Release Date:

Downloads include choice of MP3, WAV, or FLAC

For his third album as a leader, second for Justin Time, Curtis has fashioned a wonderfully blended group that works so well that it already has its own sound. The sidemen he has chosen struck a powerful empathy. Billy Hart and John Hicks, born in 1940 and ‘41 respectively, are the veterans here. Both are consummate and ubiquitous musicians who have always been very open-minded musically, which accounts for their longevity and vitality as artists. Hicks, who plays on A Walk In Serendipity, his own Two Heartbeats and pianist Paul Arslanian’s Pas De Toi, first played with Curtis in Betty Carter’s band and was a frequent member of Horizon in the ‘80s.

At age 48, Steve Nelson is Lundy’s contemporary. An outstanding musician on a neglected instrument, this vibist gained immediate acceptance when he hit New York in 1980 playing with Kenny Barron and David Newman among others. He appeared on Lundy’s 1987 album. On this session, he’s responsible for the aptly named Shape Shifting. Mark Shim and Anthony Wonsey are the youngsters of this ensemble. Born in Jamaica and raised in Canada, tenor saxophonist Shim was a student in the excellent jazz program at William Patterson College in New Jersey which gave him proximity to New York where he became a member of the Mingus Big Band. Betty Carter proved a major supporter and brought him to Blue Note Records in 1996. His first album Mind Over Matter included Lundy on bass and contained the first versions of his Snake Eyes and Curtis’s ballad Oveida. He has a clean articulation on tenor that is reminiscent of Wardell Gray and he¹s a a wonderful soloist with a solid foundation and a healthy sense of adventure.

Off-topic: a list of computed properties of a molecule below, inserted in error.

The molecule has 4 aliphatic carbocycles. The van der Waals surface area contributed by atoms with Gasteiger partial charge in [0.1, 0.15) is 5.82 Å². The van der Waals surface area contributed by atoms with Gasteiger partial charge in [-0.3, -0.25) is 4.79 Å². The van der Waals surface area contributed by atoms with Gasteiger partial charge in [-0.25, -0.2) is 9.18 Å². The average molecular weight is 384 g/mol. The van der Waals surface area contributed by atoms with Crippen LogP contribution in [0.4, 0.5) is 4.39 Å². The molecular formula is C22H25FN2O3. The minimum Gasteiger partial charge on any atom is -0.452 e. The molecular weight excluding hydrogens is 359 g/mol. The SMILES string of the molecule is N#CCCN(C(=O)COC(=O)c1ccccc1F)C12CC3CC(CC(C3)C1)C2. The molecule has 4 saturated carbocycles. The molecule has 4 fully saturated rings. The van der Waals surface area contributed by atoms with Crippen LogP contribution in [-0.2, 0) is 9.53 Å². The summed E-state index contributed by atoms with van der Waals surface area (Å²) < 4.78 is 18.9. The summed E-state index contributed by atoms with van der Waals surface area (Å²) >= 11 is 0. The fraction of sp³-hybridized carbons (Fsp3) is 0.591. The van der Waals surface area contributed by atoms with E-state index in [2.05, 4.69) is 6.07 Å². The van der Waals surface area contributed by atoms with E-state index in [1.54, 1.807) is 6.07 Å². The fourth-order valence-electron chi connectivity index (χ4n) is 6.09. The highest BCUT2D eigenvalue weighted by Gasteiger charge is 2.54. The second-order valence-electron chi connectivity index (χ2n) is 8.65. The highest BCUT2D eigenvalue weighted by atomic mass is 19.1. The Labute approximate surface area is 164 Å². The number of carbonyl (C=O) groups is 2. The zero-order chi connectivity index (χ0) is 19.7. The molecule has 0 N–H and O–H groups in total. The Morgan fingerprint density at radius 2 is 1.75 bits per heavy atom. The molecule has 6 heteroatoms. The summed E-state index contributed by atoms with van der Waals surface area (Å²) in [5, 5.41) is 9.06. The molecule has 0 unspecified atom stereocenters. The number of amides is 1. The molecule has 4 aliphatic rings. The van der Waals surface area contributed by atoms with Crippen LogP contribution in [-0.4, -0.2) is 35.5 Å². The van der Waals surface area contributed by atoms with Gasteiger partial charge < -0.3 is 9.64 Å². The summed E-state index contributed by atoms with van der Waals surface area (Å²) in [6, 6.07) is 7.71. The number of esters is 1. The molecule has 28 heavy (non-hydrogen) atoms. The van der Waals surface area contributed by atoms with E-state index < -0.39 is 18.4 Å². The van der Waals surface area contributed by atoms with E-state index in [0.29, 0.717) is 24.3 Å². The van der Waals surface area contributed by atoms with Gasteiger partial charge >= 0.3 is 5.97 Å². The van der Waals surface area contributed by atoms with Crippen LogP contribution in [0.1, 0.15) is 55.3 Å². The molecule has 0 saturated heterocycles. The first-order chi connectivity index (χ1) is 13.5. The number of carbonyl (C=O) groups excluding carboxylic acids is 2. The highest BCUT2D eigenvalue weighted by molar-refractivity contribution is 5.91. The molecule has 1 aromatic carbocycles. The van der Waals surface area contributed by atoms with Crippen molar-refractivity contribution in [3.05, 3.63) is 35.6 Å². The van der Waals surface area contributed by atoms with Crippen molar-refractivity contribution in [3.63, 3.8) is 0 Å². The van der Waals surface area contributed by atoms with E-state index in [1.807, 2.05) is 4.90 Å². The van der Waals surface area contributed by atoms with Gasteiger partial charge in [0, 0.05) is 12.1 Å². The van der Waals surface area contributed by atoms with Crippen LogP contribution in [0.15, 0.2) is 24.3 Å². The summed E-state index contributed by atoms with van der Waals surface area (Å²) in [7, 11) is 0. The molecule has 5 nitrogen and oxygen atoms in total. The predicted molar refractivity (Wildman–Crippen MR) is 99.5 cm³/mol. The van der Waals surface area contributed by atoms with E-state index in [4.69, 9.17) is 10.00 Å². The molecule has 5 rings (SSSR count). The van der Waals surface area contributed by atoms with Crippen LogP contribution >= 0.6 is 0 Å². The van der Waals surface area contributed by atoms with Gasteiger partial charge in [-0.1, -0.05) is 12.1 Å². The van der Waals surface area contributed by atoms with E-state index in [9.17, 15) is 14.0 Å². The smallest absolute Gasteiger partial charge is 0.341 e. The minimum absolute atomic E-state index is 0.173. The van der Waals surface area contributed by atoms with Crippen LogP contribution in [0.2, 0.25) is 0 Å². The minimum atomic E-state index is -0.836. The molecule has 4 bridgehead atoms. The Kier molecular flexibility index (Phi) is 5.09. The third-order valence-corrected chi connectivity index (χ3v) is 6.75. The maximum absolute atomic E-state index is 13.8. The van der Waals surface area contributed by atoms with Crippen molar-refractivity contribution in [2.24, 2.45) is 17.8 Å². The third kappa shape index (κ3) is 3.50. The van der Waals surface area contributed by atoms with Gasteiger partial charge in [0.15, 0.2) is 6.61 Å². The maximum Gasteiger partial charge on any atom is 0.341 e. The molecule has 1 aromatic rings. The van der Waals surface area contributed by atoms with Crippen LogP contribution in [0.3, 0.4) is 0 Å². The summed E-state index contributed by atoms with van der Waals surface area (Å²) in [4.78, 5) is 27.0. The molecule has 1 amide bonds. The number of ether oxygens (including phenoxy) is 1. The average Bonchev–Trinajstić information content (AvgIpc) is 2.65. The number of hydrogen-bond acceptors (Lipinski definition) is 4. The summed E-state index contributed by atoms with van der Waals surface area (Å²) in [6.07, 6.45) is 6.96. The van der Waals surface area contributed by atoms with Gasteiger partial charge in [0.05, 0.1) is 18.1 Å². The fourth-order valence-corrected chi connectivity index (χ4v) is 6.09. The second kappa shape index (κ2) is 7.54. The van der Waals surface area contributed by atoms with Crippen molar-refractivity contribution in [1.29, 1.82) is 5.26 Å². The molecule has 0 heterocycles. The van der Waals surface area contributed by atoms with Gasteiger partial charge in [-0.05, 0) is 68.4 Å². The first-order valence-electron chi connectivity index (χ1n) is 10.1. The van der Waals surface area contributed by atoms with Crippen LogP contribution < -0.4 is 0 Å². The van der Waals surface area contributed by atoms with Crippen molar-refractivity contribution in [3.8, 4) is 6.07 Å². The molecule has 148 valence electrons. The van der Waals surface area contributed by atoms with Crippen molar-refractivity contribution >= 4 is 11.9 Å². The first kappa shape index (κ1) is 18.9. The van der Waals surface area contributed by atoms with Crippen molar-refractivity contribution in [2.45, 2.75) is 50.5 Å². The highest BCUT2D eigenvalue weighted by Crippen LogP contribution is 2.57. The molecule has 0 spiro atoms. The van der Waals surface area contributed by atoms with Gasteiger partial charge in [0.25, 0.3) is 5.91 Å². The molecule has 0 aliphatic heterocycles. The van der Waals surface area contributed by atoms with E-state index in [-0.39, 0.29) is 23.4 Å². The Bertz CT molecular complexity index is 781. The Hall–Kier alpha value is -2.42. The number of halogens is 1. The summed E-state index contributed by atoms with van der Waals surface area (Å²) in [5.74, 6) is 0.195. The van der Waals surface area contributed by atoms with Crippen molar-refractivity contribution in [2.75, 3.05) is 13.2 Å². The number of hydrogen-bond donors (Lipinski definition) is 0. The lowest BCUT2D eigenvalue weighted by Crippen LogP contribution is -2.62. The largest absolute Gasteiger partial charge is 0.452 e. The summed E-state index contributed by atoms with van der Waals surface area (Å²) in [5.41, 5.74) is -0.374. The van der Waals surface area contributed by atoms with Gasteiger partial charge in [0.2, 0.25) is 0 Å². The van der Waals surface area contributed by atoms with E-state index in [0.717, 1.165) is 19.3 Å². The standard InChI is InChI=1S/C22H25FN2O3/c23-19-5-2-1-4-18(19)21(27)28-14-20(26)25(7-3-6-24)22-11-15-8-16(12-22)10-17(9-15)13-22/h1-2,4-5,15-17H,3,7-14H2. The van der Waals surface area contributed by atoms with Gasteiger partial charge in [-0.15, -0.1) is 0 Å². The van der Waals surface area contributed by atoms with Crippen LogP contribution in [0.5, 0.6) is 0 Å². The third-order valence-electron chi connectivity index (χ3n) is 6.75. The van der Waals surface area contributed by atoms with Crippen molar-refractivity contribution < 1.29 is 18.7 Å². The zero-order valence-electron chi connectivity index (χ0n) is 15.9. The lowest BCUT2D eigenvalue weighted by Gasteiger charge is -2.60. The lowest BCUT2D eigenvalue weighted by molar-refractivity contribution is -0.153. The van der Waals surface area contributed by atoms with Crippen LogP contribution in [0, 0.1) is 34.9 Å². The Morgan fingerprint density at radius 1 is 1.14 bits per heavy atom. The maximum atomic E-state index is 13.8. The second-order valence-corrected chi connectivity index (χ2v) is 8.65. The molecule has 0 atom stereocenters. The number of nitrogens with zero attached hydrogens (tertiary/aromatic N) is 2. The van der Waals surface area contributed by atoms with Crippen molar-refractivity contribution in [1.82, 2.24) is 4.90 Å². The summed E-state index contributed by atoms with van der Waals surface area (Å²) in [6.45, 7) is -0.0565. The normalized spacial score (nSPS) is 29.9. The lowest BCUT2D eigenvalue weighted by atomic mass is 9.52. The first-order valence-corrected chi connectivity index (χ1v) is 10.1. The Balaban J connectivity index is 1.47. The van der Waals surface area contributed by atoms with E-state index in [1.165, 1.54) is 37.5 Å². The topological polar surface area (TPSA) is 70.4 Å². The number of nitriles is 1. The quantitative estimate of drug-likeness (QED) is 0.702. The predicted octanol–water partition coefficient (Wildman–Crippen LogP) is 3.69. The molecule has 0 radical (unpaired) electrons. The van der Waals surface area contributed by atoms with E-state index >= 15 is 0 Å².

The same can be said of pianist Wonsey, a Berklee graduate who has worked with Roy Hargrove, Kenny Garrett, Carl Allen and, most frequently, Nicolas Payton. Listen to the choices he makes during his solo on Love Transforms; his is a very fresh musical mind. His compositional contribution here is Carmen, dedicated to Curtis’s vocalist sister. Anthony appeared on both previous Lundy family CDs on Justin Time (Curtis’s Against All Odds and Carmen’s This Is Carmen Lundy).

Each musician on this album is an accomplished, creative artist and each plays superbly and concisely, but what makes this album something special is the empathy that these men were able to forge and share. The distinctive sound of this ensemble is beautifully recorded. The material is carefully chosen not just for suitability but also for the variety and pacing necessary for a truly rewarding listening experience.This is music with a purpose.

Taken from the liner notes by: Michael Cuscuna, April, 2002

Share

Purpose

Curtis Lundy

Select Format

Tracklist


play_circle_outline

1.

Snake Eyes 7:57

$1.29

add_shopping_cart
play_circle_outline

2.

Shape Shifting 5:50

$1.29

add_shopping_cart
play_circle_outline

3.

Walk in Serendipity 7:26

$1.29

add_shopping_cart
play_circle_outline

4.

Love Transforms 6:09

$1.29

add_shopping_cart